Prior to the American election and the Gamergate explosion women were being run out of games careers, sexualised beyond belief just for existing and blamed for every single thing male consumers didn’t like. Sexual harassment is rife in all industries and the impulse to cover that up for the sake of not making waves echoes across all of western life. The treatment of minority groups in games and all other industries, in short, was never a secret; it was something people hid, people thought made up, people claimed victims were responsible for and ultimately a subculture formed around the idea of punishing those who “use victimhood” against those who traditionally run society: those who were brought up being told they were the inheritors of White American Capitalism. Women destroyed games, immigrants destroyed the job market, disabled people are draining the nation dry and queers are destroying white identity from inside the family unit – all of these a rallying call to unify the reactionary white man in the cry “we will not be replaced”, a cry that finally links back to the Nazi party’s belief that Jewish people operate an international conspiracy to draw all these groups into an anti-white war.
The point here is this has been an open and growing phenomenon for as long as I can remember being online. Nazis have been in everyone’s periphery for ages, jokes about Stormfront users weren’t exactly uncommon years ago and while often portrayed as “just internet losers,” their ideology was clearly influencing people who intended to practice it in more socially acceptable forms. Indeed the people portraying them as basement dwelling losers often did so to portray themselves in comparison; they were normal people so their beliefs couldn’t possibly be hateful, just realistic. The press now has failed to truly reckon with this, largely owing to the same arguments Wolfenstein makes about western culture, and it has far more in common with the far right than it would like to think. The idea of Nazism as something that stirs in the heart of western reactionary culture that has just bided its time to re-emerge doesn’t fit in with the post-war consensus that the far right and all competing ideologies to centrist capitalism were simply wiped out. It doesn’t fit with a long term cultural drive to make Americans the sole defeaters of Nazism, a deliberate cold war attempt to withdraw not only Communism’s credit for defeating the German Nazi Party but to make them out to be essentially the same thing – obfuscating the Nazi’s belief that Communism was an affront due to their belief in it being a Jewish conspiracy for world domination (a concept that extremely unfortunately is invoked by Wolfenstein in it’s attempt to portray Nazi alt-history successes as the result of stealing from secret Jewish science).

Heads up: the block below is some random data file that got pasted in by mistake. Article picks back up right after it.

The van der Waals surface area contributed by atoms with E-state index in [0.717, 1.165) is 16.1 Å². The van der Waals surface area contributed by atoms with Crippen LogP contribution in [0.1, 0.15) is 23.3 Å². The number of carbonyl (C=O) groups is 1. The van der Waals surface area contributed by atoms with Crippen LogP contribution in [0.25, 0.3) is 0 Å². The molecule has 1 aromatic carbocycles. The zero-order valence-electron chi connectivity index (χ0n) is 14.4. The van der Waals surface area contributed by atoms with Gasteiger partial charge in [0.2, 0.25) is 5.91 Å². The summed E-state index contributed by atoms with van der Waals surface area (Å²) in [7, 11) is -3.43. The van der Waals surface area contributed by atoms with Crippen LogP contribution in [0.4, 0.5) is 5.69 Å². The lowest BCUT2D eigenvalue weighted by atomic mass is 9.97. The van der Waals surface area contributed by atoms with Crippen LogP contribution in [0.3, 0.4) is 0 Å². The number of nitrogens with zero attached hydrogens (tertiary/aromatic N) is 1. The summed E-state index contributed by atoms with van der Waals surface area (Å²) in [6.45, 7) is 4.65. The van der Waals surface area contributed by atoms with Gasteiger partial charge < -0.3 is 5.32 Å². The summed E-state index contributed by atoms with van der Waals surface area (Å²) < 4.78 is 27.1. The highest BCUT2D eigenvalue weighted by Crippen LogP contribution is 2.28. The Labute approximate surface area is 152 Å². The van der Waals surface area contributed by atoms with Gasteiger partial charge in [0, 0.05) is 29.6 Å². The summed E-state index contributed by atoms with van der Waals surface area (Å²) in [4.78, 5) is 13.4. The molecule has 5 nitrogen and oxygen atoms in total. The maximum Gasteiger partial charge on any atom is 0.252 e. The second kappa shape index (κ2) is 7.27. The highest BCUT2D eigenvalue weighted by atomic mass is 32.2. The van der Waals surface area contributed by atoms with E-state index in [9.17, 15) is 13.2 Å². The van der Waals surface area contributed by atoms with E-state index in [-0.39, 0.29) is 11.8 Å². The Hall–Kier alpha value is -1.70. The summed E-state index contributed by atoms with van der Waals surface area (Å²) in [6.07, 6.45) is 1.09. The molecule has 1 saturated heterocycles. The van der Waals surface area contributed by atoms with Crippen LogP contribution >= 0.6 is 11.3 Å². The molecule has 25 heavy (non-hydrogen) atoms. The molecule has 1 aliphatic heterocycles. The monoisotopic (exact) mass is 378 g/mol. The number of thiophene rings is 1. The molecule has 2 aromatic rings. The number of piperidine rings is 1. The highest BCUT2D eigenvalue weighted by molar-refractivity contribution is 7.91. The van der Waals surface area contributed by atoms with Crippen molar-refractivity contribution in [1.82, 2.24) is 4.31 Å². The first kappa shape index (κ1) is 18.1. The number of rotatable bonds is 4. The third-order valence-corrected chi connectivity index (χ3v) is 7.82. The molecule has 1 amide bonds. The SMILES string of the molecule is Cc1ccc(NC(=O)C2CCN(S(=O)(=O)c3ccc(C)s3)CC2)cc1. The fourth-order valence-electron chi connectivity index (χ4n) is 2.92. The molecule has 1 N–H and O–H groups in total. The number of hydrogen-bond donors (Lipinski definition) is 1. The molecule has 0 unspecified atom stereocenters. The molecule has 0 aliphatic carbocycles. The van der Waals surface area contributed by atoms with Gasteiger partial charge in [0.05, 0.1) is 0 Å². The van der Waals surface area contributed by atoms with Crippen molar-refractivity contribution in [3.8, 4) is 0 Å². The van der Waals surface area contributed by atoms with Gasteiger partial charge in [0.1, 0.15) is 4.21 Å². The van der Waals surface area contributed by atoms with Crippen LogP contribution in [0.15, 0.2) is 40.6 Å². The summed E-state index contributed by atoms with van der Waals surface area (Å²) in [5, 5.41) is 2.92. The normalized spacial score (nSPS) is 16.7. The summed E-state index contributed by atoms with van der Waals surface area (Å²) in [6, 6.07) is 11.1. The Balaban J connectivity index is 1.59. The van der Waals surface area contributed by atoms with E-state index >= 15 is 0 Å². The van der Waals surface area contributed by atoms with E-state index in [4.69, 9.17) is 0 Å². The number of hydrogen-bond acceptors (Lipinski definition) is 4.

In failing to reckon with white supremacy in the west, in situating it in a single moment nobody could’ve predicted, and in erasing those who did and were subsequently run out of public (or never allowed to be there at all due to the same culture that created these reactionary young men in the first place), the industry has failed minorities. This lays the ground for this to happen again and again as a new discourse is made that ultimately still ends up being white men arguing with white men about the question of minorities. As much as it pains me to say it (and to see him painted as a staunch counter-cultural hero) Phil Fish was absolutely right the other day to say games journalism failed people in ignoring this phenomenon until it was convenient not to, and the damage done hasn’t even nearly been repaired with surface level introspection that doesn’t address the roots of the issue. I’m under no illusions that a capitalist industry is ever going to manage to do away with the heart of capitalist social division, but it is galling to see an industry tell me that our struggles with the people that want to wipe us out have only now taken on significance on the weight of a corporate advertising campaign that tells you it’s your friend and not the work the writers of that series did prior to now to communicate this true face of the western world and, more importantly, the work the people who struggled in the shadows of the industry did to even try to be believed at all about what they go through.